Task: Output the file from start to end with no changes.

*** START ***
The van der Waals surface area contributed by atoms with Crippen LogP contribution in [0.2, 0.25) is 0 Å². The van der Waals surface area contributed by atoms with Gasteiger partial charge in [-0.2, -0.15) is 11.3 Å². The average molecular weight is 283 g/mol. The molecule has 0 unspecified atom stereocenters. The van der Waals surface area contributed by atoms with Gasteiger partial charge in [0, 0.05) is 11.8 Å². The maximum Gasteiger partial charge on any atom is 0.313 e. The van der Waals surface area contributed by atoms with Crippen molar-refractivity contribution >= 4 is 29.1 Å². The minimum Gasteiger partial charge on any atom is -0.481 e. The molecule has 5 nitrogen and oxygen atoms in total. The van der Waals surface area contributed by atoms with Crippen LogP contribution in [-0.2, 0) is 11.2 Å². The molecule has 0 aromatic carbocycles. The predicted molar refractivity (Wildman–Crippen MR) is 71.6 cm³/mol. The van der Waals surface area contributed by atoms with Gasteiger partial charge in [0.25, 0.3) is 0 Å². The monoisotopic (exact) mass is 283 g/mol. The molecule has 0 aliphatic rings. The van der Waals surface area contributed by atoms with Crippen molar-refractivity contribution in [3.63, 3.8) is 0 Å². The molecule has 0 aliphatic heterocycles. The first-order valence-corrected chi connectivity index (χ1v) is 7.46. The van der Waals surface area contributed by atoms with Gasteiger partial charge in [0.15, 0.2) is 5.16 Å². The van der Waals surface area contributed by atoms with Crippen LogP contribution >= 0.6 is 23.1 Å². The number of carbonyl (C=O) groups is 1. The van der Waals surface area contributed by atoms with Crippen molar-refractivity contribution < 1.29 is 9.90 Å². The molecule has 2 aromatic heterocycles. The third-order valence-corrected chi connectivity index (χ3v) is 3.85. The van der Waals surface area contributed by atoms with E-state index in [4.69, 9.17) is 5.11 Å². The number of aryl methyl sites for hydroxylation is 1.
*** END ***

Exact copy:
The van der Waals surface area contributed by atoms with Crippen LogP contribution in [0.2, 0.25) is 0 Å². The van der Waals surface area contributed by atoms with Gasteiger partial charge in [-0.2, -0.15) is 11.3 Å². The average molecular weight is 283 g/mol. The molecule has 0 unspecified atom stereocenters. The van der Waals surface area contributed by atoms with Gasteiger partial charge in [0, 0.05) is 11.8 Å². The maximum Gasteiger partial charge on any atom is 0.313 e. The van der Waals surface area contributed by atoms with Crippen molar-refractivity contribution >= 4 is 29.1 Å². The minimum Gasteiger partial charge on any atom is -0.481 e. The molecule has 5 nitrogen and oxygen atoms in total. The van der Waals surface area contributed by atoms with Crippen LogP contribution in [-0.2, 0) is 11.2 Å². The molecule has 0 aromatic carbocycles. The predicted molar refractivity (Wildman–Crippen MR) is 71.6 cm³/mol. The van der Waals surface area contributed by atoms with Gasteiger partial charge in [0.25, 0.3) is 0 Å². The monoisotopic (exact) mass is 283 g/mol. The molecule has 0 aliphatic rings. The van der Waals surface area contributed by atoms with Crippen molar-refractivity contribution in [3.63, 3.8) is 0 Å². The molecule has 0 aliphatic heterocycles. The first-order valence-corrected chi connectivity index (χ1v) is 7.46. The van der Waals surface area contributed by atoms with Gasteiger partial charge in [0.15, 0.2) is 5.16 Å². The van der Waals surface area contributed by atoms with Crippen LogP contribution >= 0.6 is 23.1 Å². The number of carbonyl (C=O) groups is 1. The van der Waals surface area contributed by atoms with Crippen molar-refractivity contribution < 1.29 is 9.90 Å². The molecule has 2 aromatic heterocycles. The third-order valence-corrected chi connectivity index (χ3v) is 3.85. The van der Waals surface area contributed by atoms with E-state index in [4.69, 9.17) is 5.11 Å². The number of aryl methyl sites for hydroxylation is 1.